When officers arrived, the 41-year-old Prude — who was suffering from a psychotic episode at the time — was unarmed and naked in the road, according to the video.
Police ordered an initially compliant Prude to get on the ground, but after being handcuffed he became increasingly agitated.
Officers then put a “spit hood” on him, because he said he had contracted the coronavirus, and forced his head to the pavement. Moments later he lost consciousness.
He died in a hospital a week later, when life support was switched off.
The seven officers present were all suspended and an investigation into the event is under way by New York state Attorney General Letitia James.
In a statement, Rochester police chief La’Ron Singletary said the accusations about his lack of initiative in the matter and alleged attempts to cover up the case were a “mischaracterization” and slammed the “politicization” of his actions.
“As a man of integrity, I will not sit idly by while outside entities attempt to destroy my character,” said Singletary, who is black.
Singletary, 40, was named as police chief of Rochester in April 2019. He spent 20 years on the city’s police force before retiring Tuesday.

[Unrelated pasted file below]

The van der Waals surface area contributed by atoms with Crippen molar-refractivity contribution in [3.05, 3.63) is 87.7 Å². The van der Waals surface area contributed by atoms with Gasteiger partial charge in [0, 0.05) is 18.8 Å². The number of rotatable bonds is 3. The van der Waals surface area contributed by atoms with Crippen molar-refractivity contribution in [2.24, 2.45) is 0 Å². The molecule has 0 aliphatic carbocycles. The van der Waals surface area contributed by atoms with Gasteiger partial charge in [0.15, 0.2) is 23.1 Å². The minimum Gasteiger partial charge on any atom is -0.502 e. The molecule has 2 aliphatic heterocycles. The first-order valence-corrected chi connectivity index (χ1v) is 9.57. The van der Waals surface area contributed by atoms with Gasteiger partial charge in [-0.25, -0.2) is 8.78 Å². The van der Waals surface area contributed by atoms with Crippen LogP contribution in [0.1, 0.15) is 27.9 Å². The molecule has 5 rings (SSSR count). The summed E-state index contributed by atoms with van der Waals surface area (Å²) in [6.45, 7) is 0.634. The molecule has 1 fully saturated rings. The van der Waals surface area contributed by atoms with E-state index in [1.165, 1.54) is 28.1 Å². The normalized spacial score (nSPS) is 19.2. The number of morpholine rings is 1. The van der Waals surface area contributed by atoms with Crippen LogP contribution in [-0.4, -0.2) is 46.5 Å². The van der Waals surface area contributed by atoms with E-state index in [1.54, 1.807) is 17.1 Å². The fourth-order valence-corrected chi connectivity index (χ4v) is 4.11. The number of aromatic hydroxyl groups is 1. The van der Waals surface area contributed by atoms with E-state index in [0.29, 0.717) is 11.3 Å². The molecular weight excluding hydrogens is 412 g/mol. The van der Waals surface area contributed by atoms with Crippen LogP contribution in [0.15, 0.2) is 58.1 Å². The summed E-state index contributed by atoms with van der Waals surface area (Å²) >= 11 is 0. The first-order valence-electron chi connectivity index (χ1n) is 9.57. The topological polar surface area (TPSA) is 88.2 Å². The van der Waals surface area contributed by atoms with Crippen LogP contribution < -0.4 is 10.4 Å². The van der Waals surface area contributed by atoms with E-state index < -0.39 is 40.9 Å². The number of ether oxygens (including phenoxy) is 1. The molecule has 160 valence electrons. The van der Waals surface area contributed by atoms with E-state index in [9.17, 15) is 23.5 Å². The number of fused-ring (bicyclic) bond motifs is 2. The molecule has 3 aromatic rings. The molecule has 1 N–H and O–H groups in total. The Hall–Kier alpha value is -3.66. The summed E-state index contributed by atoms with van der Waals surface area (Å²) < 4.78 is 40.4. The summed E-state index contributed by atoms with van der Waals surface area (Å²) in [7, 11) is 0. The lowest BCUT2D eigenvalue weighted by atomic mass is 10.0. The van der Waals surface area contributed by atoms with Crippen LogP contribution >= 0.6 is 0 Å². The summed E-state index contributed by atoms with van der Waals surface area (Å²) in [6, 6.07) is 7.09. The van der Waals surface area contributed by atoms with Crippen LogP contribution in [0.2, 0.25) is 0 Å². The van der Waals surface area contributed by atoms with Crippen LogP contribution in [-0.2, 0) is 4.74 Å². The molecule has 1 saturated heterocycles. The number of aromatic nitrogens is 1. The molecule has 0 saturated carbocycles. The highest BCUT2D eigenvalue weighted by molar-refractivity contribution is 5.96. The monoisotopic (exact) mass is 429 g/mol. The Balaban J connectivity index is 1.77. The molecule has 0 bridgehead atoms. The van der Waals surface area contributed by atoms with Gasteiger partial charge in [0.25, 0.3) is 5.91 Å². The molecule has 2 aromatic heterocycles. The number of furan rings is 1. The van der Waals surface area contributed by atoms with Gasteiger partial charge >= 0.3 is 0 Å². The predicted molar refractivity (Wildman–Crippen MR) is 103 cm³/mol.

Attorney General James announced Saturday she would form a grand jury to probe Prude’s death, a preliminary step to a possible indictment.
Local media said an autopsy ruled the death a homicide caused by “complications of asphyxia in the setting of physical restraint.”
The report also listed a low level of the drug PCP in Prude’s blood.
The revelation of Prude’s death sparked protests in Rochester and New York city demanding justice for the victim and reforms in the Rochester police department.
Prude’s death has grim echoes of those of George Floyd and Breonna Taylor, also black Americans who died in police incidents and whose deaths unleashed a wave of anti-racism demonstrations that have rocked the US since May